When Coetzee is asked about the dreams he has for his future, he says he would like to get married. He says he will have to tell his future wife and any children he may have that he is a murderer.
Now Harris Sibeko intervenes. “Listen here, chief, you must wait until a child is old enough to understand what you are telling them, otherwise the child will hate you.” Sibeko turns to the group and asks, “Do you really think we can call this young man a murderer? What do you think is a better name for him?” Then Sibeko answers his own question. “I think you should be called a military operative. Yes, that would be better.”
The group agrees with Sibeko. Then Sibeko asks Coetzee whether he receives any visitors in jail. Coetzee replies that one former prisoner comes sometimes. Sibeko is shocked. “None of your family visit you?” Coetzee replies, “No.”
The interview goes on for two hours. Finally, Olga Macingwane gets to her feet. Unusually, she is fighting with her emotions. She says, “Stefaans, when I see you, I see my sister’s son in you, and I cannot hate you.” She extends her arms. “Come here, boy,” she says in Xhosa. Coetzee walks into her embrace. “I forgive you,” Macingwane says softly. “I have heard what you said, and I forgive you.”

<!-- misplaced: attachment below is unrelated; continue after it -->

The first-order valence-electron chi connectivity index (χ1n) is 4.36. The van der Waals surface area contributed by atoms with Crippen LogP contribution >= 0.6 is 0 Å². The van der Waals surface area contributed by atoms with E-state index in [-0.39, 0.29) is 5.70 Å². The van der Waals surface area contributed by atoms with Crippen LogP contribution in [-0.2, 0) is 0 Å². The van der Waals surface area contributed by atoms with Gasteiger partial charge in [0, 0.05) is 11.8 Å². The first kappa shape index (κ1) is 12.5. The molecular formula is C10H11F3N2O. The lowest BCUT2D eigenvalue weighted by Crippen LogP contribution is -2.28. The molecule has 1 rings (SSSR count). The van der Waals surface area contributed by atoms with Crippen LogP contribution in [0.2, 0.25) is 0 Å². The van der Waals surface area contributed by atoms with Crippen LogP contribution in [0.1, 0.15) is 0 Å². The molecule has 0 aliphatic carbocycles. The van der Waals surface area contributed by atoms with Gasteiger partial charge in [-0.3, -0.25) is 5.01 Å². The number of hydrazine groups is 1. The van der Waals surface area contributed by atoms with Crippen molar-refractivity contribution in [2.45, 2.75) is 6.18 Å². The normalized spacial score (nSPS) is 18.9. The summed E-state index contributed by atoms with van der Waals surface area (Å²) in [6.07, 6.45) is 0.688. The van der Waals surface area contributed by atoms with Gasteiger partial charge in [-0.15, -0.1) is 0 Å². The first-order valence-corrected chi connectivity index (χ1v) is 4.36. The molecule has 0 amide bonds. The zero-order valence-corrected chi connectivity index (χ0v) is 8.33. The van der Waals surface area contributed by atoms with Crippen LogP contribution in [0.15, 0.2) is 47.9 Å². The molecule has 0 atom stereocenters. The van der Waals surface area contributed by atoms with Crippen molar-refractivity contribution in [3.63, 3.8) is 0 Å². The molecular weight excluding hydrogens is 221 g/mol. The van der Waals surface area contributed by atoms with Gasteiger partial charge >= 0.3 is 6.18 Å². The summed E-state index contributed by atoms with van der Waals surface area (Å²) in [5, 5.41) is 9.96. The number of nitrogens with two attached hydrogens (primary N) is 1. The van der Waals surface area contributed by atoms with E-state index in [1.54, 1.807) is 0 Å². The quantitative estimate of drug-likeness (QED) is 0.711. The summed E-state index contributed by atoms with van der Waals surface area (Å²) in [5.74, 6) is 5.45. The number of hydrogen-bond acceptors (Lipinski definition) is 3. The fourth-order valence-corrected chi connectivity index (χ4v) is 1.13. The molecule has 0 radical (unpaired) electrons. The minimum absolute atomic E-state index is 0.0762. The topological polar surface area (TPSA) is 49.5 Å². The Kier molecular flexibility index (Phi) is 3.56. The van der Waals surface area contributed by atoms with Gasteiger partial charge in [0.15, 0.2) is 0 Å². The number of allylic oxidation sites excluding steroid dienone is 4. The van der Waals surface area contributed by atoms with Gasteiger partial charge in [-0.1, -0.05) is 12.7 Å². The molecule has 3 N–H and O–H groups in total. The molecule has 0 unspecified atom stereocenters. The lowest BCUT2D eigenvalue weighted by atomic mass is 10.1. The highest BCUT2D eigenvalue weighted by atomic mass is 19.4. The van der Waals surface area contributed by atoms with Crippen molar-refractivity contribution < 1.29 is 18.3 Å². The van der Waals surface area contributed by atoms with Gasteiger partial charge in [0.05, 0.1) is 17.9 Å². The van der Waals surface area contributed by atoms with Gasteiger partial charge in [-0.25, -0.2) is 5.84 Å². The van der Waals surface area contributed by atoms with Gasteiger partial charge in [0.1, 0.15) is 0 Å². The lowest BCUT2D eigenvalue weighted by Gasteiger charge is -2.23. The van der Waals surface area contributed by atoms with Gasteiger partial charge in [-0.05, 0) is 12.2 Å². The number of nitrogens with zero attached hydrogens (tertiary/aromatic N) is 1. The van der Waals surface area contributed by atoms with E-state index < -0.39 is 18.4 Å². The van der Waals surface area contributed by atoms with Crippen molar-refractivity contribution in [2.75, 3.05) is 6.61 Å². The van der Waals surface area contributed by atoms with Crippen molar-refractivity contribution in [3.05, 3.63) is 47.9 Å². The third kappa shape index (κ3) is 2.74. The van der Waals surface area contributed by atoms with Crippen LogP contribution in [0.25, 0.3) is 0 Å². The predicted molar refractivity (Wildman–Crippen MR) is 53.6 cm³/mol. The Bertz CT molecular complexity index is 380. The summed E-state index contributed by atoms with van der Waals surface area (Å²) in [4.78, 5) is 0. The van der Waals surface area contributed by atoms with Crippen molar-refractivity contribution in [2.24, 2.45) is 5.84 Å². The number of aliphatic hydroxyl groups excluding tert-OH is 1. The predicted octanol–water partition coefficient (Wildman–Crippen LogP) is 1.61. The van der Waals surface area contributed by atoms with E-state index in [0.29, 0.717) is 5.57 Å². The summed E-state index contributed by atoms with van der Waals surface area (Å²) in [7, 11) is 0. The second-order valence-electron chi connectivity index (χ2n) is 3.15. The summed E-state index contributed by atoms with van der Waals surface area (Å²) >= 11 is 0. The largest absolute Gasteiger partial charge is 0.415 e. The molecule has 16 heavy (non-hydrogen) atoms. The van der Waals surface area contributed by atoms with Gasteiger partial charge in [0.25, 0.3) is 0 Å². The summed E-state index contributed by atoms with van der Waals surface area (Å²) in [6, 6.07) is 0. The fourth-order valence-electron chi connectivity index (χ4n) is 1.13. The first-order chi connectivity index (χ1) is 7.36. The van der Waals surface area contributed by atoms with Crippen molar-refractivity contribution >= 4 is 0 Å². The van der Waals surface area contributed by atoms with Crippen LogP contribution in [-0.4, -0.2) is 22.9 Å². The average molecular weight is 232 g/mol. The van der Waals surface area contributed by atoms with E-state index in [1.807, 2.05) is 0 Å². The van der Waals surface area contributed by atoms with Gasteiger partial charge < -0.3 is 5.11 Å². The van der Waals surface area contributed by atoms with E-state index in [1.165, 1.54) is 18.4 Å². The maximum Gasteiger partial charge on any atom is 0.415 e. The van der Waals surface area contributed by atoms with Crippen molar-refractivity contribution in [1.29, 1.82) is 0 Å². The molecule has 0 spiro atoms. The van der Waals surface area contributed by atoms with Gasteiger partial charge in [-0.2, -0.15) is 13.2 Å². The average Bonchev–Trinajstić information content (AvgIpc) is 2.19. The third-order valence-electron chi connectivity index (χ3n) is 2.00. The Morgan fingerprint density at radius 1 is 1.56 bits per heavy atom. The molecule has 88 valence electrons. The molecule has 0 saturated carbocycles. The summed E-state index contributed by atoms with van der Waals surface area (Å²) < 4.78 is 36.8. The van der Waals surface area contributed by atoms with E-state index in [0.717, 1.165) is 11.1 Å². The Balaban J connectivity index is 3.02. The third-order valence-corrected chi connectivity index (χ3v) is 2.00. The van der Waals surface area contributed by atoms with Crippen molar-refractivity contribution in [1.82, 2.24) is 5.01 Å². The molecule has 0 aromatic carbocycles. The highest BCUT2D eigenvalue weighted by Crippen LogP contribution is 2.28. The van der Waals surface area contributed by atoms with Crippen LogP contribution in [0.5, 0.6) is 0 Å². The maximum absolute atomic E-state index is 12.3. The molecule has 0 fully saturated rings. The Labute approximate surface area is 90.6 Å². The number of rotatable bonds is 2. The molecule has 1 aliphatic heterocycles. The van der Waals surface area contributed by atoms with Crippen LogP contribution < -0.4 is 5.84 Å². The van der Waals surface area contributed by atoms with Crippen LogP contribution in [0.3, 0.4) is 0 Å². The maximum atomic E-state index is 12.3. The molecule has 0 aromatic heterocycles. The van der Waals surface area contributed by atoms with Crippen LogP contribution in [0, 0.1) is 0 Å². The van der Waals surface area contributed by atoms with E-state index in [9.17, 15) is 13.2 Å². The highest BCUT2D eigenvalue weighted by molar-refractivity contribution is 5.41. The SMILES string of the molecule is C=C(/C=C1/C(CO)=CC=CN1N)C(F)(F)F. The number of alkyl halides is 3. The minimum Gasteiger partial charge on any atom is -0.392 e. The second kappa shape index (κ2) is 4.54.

….”I forgive him, but that does not mean I pardon him,” Macingwane tells me afterward. “We are a country of laws now. We are a country who respects the voices of all people. It is up to the laws of my country to decide whether or not to pardon Stefaans.”
….”When I forgave Stefaans,” Macingwane says, “that label of ‘victim’ no longer had such power for me. Physically, of course, the pain will always be there. Mentally, I have at last found some peace. I am not Olga the victim. Now I am Olga. I am Mrs. Olga Macingwane.”